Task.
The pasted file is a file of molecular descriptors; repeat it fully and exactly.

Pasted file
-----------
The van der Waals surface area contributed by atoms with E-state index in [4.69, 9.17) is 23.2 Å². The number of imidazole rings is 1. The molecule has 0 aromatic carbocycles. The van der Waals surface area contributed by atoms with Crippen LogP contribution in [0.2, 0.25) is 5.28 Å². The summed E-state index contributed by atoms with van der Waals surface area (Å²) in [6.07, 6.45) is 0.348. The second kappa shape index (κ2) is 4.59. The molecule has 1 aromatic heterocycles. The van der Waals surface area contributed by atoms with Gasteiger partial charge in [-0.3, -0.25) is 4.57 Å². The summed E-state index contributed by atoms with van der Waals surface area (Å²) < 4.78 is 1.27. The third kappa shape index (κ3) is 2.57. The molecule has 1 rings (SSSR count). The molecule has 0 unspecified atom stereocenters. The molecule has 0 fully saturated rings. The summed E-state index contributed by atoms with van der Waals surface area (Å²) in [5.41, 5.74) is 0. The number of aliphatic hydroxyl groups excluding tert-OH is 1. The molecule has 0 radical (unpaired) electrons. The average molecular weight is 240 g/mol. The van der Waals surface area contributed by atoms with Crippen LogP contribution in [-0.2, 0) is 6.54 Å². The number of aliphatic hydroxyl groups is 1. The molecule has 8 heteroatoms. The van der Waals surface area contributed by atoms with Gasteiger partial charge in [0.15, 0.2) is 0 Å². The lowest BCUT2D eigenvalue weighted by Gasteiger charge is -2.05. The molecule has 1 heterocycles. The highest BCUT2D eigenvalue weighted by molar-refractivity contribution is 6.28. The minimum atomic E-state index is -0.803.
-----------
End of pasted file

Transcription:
The van der Waals surface area contributed by atoms with E-state index in [4.69, 9.17) is 23.2 Å². The number of imidazole rings is 1. The molecule has 0 aromatic carbocycles. The van der Waals surface area contributed by atoms with Crippen LogP contribution in [0.2, 0.25) is 5.28 Å². The summed E-state index contributed by atoms with van der Waals surface area (Å²) in [6.07, 6.45) is 0.348. The second kappa shape index (κ2) is 4.59. The molecule has 1 aromatic heterocycles. The van der Waals surface area contributed by atoms with Gasteiger partial charge in [-0.3, -0.25) is 4.57 Å². The summed E-state index contributed by atoms with van der Waals surface area (Å²) < 4.78 is 1.27. The third kappa shape index (κ3) is 2.57. The molecule has 1 rings (SSSR count). The molecule has 0 unspecified atom stereocenters. The molecule has 0 fully saturated rings. The summed E-state index contributed by atoms with van der Waals surface area (Å²) in [5.41, 5.74) is 0. The number of aliphatic hydroxyl groups excluding tert-OH is 1. The molecule has 0 radical (unpaired) electrons. The average molecular weight is 240 g/mol. The van der Waals surface area contributed by atoms with Crippen LogP contribution in [-0.2, 0) is 6.54 Å². The number of aliphatic hydroxyl groups is 1. The molecule has 8 heteroatoms. The van der Waals surface area contributed by atoms with Gasteiger partial charge in [0.15, 0.2) is 0 Å². The lowest BCUT2D eigenvalue weighted by Gasteiger charge is -2.05. The molecule has 1 heterocycles. The highest BCUT2D eigenvalue weighted by molar-refractivity contribution is 6.28. The minimum atomic E-state index is -0.803.